Definition of Enterobacteriaceae

1. Noun. A large family of Gram-negative rod-shaped bacteria of the order Eubacteriales.




Medical Definition of Enterobacteriaceae

1. A large family of gram-negative bacilli that inhabit the large intestine of mammals. Commonest is Escherichia coli, most are harmless commensals but others can cause intestinal disease (Salmonella, Shigella). This entry appears with permission from the Dictionary of Cell and Molecular Biology (11 Mar 2008)

Enterobacteriaceae Pictures

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Lexicographical Neighbors of Enterobacteriaceae

Ensete ventricosum
Ensis
Entamoeba buccalis
Entamoeba coli
Entamoeba gingivalis
Entamoeba hartmanni
Entamoeba moshkovskii
Entandrophragma
Entandrophragma cylindricum
Entebbe
Entelea
Entemopoxvirus
Enter
Enterobacter
Enterobacter aerogenes
Enterobacteriaceae
Enterobius vermicularis
Enterocytozoon
Enterocytozoon bieneusi
Enterolobium
Enterolobium cyclocarpa
Enteromonas
Enterprise Java Beans
Enters
Entner-Douderoff pathway
Entner-Doudoroff pathway
Entoloma
Entoloma aprile
Entoloma lividum
Entoloma sinuatum

Literary usage of Enterobacteriaceae

Below you will find example usage of this term as found in modern and/or classical literature:

1. Proceedings of the Society for Experimental Biology and Medicine (1903)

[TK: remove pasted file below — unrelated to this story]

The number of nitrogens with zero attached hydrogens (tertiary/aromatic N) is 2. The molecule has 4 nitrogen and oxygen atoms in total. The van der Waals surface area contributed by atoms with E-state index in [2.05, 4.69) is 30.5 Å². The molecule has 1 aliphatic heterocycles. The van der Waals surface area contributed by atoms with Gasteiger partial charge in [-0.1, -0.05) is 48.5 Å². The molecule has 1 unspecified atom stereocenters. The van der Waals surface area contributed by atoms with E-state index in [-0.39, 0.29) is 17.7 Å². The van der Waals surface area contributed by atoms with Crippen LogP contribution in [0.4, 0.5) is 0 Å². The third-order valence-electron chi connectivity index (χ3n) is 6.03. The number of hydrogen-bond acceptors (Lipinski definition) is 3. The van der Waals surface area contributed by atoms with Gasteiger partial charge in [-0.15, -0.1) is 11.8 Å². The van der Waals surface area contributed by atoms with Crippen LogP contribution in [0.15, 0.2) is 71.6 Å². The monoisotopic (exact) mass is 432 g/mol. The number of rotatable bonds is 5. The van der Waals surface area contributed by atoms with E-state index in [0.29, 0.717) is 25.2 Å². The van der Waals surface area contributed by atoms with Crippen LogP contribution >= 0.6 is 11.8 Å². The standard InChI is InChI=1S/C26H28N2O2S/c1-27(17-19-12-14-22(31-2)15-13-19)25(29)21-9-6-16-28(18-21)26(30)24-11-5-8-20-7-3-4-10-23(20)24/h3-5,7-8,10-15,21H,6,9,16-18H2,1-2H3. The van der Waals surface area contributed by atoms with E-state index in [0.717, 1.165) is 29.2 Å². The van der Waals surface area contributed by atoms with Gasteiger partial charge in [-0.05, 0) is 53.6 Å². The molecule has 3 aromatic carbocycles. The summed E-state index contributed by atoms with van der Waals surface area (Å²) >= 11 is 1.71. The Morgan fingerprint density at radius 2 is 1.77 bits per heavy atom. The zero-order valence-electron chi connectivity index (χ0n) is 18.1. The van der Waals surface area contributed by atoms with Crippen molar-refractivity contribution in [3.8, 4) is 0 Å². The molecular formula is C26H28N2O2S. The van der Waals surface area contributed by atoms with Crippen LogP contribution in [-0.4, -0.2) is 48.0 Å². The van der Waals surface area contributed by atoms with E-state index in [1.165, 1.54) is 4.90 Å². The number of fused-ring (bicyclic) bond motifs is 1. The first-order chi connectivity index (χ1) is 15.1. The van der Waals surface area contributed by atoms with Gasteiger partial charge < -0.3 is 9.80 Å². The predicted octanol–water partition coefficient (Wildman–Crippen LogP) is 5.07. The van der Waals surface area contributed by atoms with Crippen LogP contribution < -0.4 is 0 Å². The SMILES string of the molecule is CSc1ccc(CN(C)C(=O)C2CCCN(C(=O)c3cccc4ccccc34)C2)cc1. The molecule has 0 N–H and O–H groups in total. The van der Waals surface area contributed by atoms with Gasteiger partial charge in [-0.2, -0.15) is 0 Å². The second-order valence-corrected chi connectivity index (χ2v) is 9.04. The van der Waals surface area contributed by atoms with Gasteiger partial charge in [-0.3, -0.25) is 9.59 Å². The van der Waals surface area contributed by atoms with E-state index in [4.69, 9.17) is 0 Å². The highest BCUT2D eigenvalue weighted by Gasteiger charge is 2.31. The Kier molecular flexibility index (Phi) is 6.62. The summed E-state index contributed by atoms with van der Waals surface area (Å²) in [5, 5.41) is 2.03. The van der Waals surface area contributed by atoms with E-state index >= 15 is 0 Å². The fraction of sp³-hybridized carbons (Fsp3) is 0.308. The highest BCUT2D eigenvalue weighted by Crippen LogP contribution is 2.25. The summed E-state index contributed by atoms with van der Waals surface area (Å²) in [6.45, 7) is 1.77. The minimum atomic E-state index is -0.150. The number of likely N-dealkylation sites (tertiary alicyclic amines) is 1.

"... 610 Energy metabolism oxygen consumption as indicator of in lean and obese mice, 157, 402 enterobacteriaceae evaluation of ability of smooth species of ..."

2. Niosh Manual of Analytical Methods: Sampling and Analytical Methods for edited by Peter M. Eller (1994)
"... the family enterobacteriaceae and other pathogenic microorganisms because of the high frequency of isolation of Gram-negative rods in clinical settings. ..."

3. Effects of the Eruptions of Mount St. Helens on Physical, Chemical, and by Douglas B. Lee (1998)
"Commonly found during procedures used to isolate members of the enterobacteriaceae, pseudomonads are common in both water and soil. ..."

4. Diarrhea and Malnutrition: Interactions, Mechanisms, and Interventions by Lincoln C. Chen, Nevin S. Scrimshaw (1983)
"... and probably of other enterobacteriaceae (including Klebsiella, Citrobacter, and Salmonella), is remarkably similar to cholera toxin in its genetic code ..."

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